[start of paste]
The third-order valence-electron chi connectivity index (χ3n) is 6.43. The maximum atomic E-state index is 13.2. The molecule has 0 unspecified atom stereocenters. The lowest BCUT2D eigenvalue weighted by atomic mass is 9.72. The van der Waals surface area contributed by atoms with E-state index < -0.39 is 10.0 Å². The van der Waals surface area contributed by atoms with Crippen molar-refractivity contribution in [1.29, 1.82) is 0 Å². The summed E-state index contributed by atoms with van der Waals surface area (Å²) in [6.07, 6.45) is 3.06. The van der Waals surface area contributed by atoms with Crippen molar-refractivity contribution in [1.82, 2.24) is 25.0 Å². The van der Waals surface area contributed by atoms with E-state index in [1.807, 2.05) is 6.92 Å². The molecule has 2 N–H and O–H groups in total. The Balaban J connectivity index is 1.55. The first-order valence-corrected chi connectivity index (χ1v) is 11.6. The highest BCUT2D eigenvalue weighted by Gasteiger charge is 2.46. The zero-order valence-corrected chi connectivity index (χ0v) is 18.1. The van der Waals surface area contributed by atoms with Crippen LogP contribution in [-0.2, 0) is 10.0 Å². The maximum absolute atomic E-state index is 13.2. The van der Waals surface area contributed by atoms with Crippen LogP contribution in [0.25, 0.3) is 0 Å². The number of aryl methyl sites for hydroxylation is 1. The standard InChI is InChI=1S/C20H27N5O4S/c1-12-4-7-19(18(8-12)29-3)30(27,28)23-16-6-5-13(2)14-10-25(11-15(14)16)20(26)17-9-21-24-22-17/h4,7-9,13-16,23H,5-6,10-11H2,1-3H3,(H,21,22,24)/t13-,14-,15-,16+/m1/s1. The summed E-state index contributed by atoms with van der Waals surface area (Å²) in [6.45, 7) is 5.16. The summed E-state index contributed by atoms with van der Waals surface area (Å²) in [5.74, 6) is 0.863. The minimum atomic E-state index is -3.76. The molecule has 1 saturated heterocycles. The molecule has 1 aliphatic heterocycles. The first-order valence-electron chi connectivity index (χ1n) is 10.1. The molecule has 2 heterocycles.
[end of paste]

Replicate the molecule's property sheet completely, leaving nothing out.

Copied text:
The third-order valence-electron chi connectivity index (χ3n) is 6.43. The maximum atomic E-state index is 13.2. The molecule has 0 unspecified atom stereocenters. The lowest BCUT2D eigenvalue weighted by atomic mass is 9.72. The van der Waals surface area contributed by atoms with E-state index < -0.39 is 10.0 Å². The van der Waals surface area contributed by atoms with Crippen molar-refractivity contribution in [1.29, 1.82) is 0 Å². The summed E-state index contributed by atoms with van der Waals surface area (Å²) in [6.07, 6.45) is 3.06. The van der Waals surface area contributed by atoms with Crippen molar-refractivity contribution in [1.82, 2.24) is 25.0 Å². The van der Waals surface area contributed by atoms with E-state index in [1.807, 2.05) is 6.92 Å². The molecule has 2 N–H and O–H groups in total. The Balaban J connectivity index is 1.55. The first-order valence-corrected chi connectivity index (χ1v) is 11.6. The highest BCUT2D eigenvalue weighted by Gasteiger charge is 2.46. The zero-order valence-corrected chi connectivity index (χ0v) is 18.1. The van der Waals surface area contributed by atoms with Crippen LogP contribution in [-0.2, 0) is 10.0 Å². The maximum absolute atomic E-state index is 13.2. The van der Waals surface area contributed by atoms with Crippen LogP contribution in [0.25, 0.3) is 0 Å². The number of aryl methyl sites for hydroxylation is 1. The standard InChI is InChI=1S/C20H27N5O4S/c1-12-4-7-19(18(8-12)29-3)30(27,28)23-16-6-5-13(2)14-10-25(11-15(14)16)20(26)17-9-21-24-22-17/h4,7-9,13-16,23H,5-6,10-11H2,1-3H3,(H,21,22,24)/t13-,14-,15-,16+/m1/s1. The summed E-state index contributed by atoms with van der Waals surface area (Å²) in [6.45, 7) is 5.16. The summed E-state index contributed by atoms with van der Waals surface area (Å²) in [5.74, 6) is 0.863. The minimum atomic E-state index is -3.76. The molecule has 1 saturated heterocycles. The molecule has 1 aliphatic heterocycles. The first-order valence-electron chi connectivity index (χ1n) is 10.1. The molecule has 2 heterocycles.